Ben Shapiro, 37, is a graduate of UCLA and Harvard Law School, host of "The Ben Shapiro Show," and editor-in-chief of He is the author of the New York Times bestsellers "How To Destroy America In Three Easy Steps," "The Right Side Of History," and "Bullies."

Related Articles


  1. God created man and woman to pro create. A man with man and woman with woman can’t! That is a fact. They may adopt, or have a surrogate have a child for them but it’s still done by a man’s seed with a woman to have a baby. The gay and lesbian and whatever letters they call themselves try to force their beliefs on people who disagree with them. They call them haters and homophobic for having their own beliefs. God is against that lifestyle and hasn’t changed his mind all through the Bible. He destroyed Sodom and Gomorrah and all the cities round about. The only one he left was a City he left for Lot and his daughters to go to but it was also full of evil so they left it. Every nation who has promoted that lifestyle has diminished and made it more wicked by its debauchery. America is being brought down by this minority of people and if this passes the Supreme Court, you will see judgement on this country like never before! You can thank the heathen left for this when it happens. But it’s coming. “Righteousness exalts a nation; but sin is a reproach to any people.”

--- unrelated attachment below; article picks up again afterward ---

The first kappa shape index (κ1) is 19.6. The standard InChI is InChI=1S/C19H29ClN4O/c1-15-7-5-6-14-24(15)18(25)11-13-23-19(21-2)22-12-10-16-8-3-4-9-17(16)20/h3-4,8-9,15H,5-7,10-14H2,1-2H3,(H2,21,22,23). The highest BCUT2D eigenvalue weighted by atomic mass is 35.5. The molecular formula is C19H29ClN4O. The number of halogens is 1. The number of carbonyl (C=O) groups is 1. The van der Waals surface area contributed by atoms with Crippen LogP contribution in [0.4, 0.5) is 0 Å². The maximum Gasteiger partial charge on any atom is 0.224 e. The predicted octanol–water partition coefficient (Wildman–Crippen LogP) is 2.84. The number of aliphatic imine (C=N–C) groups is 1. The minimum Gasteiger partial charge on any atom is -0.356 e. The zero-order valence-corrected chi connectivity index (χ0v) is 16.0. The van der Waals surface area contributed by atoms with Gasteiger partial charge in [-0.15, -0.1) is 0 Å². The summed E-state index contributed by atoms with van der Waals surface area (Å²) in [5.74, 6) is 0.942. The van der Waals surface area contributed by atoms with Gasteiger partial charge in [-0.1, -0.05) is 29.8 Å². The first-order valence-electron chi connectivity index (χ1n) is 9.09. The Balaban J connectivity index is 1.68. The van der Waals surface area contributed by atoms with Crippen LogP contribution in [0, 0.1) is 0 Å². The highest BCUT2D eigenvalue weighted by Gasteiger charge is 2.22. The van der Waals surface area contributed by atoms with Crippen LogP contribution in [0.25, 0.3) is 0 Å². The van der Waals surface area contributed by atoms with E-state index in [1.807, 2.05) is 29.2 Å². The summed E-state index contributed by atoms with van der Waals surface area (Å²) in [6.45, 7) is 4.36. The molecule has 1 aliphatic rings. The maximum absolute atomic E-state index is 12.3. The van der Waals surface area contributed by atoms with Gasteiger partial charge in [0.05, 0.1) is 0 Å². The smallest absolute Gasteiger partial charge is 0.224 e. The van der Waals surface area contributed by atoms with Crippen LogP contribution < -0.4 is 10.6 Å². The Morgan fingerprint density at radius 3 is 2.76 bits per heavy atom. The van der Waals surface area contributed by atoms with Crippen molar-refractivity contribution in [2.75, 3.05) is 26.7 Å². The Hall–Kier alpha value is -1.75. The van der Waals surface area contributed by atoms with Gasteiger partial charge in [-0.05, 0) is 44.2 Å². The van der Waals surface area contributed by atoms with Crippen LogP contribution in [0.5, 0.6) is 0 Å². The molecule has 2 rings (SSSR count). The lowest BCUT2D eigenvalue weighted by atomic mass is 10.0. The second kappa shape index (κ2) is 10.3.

2. The primary reason that Roe vs. Wade was overturned is that the Supreme Court said that abortion was not a Federal Government issue but up to the states and their respective legislators to decide. It was neither a pro or anti abortion decision. So here we go again with 47 House Republicans and 12 Republican Senators supporting the Democrat bill that the definition of Marriage and who gets to use a men’s or women’s bathroom should be a Federal government issue. Just stop it. They should be focusing on stopping the RHINO supported Omnibus spending bill that essentially allows the government to continue their out of control money printing with no accountability that is driving inflation and bankrupting the middle class in America.

    Not to mention that this bill will open the door for unlimited lawsuits against religious and Christian individuals and groups that don’t support the ultra liberal ideology; such as the Christian baker who didn’t want to bake a cake for a gay wedding or the “The Little Sisters of the Poor” Catholic nuns being forced to accept HHS mandates or even force people to accept that biological sex is just a “mental construct”. The Federal government has no business legislating issues of personal conscience or religious conviction.

Back to top button